Lobio is a dish of stewed beans, tomatoes and onion,
originating in the Caucasus area (Georgia, Azerbaijan). It is said to have its
origins in the area known today as Georgia, the former Soviet republic.
with many Georgian dishes, lobio is spicy, but not necessarily hot. One of the
traditional recipes for lobio does not call for hot peppers (as other recipes
do) but relies solely on ground black pepper for its spice. This tendency is not
uncommon in Russia, where spicy more often does not denote hot, but instead
While there are many ways of making lobio, the earliest is undoubtedly the clay
pot. Red kidney beans would be put in the pot with water and spices and allowed
to sit overnight. The following day, the pot would be placed over a fire or, if
available, in a small exposed oven, and the beans slowly cooked. At the
appropriate stages, meat and other vegetables would be added to cook. The cooked
lobio would then be served in the clay pot, along with a flat bread. In this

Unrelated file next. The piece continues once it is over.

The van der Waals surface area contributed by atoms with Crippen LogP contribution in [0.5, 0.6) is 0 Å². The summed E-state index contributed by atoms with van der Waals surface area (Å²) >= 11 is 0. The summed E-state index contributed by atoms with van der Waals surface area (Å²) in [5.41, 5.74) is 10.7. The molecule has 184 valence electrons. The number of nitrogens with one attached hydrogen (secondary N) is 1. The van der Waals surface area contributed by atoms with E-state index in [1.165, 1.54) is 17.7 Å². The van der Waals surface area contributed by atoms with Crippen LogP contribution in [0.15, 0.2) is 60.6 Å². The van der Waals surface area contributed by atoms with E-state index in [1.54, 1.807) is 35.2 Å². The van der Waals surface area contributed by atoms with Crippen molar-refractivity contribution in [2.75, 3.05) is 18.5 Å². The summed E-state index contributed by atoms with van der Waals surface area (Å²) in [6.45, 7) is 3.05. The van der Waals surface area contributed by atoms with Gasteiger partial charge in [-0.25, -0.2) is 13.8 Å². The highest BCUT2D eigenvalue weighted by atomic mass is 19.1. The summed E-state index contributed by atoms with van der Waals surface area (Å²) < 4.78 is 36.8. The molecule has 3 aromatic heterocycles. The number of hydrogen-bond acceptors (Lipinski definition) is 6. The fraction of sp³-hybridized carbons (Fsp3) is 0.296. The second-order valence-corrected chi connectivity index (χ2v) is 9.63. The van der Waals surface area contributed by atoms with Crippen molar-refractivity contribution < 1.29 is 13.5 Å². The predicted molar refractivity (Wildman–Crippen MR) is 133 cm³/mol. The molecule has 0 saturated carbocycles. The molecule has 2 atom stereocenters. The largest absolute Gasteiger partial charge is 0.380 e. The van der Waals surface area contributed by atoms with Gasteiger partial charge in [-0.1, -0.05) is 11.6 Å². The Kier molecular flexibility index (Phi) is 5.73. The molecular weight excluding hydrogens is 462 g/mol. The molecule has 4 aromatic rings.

form, lobio resembles early dishes that start with a basic ingredient such as a
starch, legume, or wheat, which is then cooked with whatever other foodstuffs
and flavorings are available. The fewer available foodstuffs, the more beans are
An early recipe for lobio calls for soaking the kidney beans in water with two
mashed cloves of garlic, and a handful of basil, mint, and parsley. After
soaking, the beans would be cooked in this same water. Once cooked, any excess
water was drained, oil was added along with meat, vegetables, and tomatoes. This
was then cooked slowly until the meat and vegetables were done (often, the water
would be retained to make up for a lack of oil).
Lobio, in its traditional format, progressed to become a standard recipe the
ingredients of which varied depending on the area in which it was cooked. Lobio
spread from Georgia to other southern areas of Russia (often referred to by
different names in different dialects).
Sometime in the early 1800's, lobio was transformed as part of fondness of the
Russian aristocracy for elaborate dinner parties that began with a full table of
hors d'oeuvres, and then proceeded through at least six courses. Lobio became an
appetizer. In this form, the beans were soaked and cooked, without spices, and
then mashed into a paste. This paste was combined with finely minced onion,
cilantro (or other available herbs with a sharp flavor) and combined with olive
oil and lemon juice. Into this, a great deal of ground black pepper was added.
The final product was then allowed to sit for a minimum of six hours. It was
then served on either toasted bread or a flat bread. Throughout much of Russia
today, this appetizer is what is known as lobio.